Leon Hadar writes in the Business Times: “Mr Trump is now pursuing a similar Realpolitik strategy in dealing with North Korea (or as British commentator Freddy Gray put it, a “Real(-estate) politik”, that could change the balance of power in North-east Asia and hopefully make the lives of all Korean better. Or it may not. But as long as he embraces the “Trust, but verify” dictum, it is worth a try.”
“When the United States recognized the Jewish state of Israel, it sent shockwaves throughout the international system. Donald Trump’s recent decision to recognize Jerusalem as Israel’s capital is as historic as Harry Truman’s move in 1948. In fact, the announcement last week is probably the most consequential foreign policy decision of the young Trump Administration.”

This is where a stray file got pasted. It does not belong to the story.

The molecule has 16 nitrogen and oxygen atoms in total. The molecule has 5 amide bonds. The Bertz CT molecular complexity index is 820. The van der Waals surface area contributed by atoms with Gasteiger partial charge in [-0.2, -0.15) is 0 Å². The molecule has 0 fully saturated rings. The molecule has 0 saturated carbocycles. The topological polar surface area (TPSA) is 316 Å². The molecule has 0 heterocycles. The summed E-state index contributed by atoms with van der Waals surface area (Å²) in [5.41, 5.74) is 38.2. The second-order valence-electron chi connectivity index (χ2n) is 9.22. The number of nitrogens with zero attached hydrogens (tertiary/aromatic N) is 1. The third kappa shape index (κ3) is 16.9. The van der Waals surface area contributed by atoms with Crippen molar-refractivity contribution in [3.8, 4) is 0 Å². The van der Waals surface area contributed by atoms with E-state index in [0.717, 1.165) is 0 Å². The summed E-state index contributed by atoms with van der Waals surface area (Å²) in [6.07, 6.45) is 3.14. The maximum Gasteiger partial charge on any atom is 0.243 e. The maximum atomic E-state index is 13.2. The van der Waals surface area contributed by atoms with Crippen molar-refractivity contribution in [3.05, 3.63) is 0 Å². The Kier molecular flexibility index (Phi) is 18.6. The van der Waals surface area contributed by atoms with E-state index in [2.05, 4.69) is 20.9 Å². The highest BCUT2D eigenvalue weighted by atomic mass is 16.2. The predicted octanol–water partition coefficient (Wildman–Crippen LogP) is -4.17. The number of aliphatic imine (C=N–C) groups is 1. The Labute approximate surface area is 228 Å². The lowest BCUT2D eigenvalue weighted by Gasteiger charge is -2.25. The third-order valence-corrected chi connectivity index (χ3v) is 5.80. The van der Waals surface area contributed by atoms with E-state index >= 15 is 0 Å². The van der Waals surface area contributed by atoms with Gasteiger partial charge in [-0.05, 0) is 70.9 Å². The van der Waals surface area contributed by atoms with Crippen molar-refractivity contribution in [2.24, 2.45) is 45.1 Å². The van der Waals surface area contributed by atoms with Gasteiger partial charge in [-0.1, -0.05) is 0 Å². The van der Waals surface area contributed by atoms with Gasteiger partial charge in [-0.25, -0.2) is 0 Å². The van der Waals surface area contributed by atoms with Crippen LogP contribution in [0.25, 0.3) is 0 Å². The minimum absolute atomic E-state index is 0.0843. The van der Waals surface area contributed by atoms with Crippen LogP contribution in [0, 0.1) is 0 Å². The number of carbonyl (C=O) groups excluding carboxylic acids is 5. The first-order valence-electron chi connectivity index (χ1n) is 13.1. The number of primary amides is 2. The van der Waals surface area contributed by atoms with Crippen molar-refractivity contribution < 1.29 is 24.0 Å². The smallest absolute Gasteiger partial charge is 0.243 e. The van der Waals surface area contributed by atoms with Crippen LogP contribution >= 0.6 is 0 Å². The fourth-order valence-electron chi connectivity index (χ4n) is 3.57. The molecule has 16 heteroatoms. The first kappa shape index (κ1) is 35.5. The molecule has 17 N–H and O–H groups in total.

“Russia is not our friend (and we need to always be on guard when dealing with them, and interact with them from a position of strength). However, Russia is not our enemy…unless we make them our enemy. The Russians have indicated with this recent decision to recognize Jerusalem as the capital of Israel that they are looking for a more amicable, stable solution to the cauldron of chaos that is the Mideast. Now is the time for President Trump to buck the idiotic orthodoxy of the Washington establishment and go to Moscow to make the deal of the century.”
“When China looks around the world, they see every state as potential fuel for their meteoric rise. When America looks to the world, they see partners seeking to cooperate in an American-dominated international system. Given the disparity in outlooks—and the rise of China’s power—Americans would do well to abandon the naïve sentiments of the idealists and notions about an inevitable “end of history” that culminates with the global embrace of liberal democracy. Instead, we should return to an understanding of realistic American strategic concepts such as “peace through strength.”
No, the Qatar Diplomatic Crisis is not going to break the Sunni Arab alliance against Iran nor will it harm U.S. interests in the region long-term. Brandon J. Weichert explains why.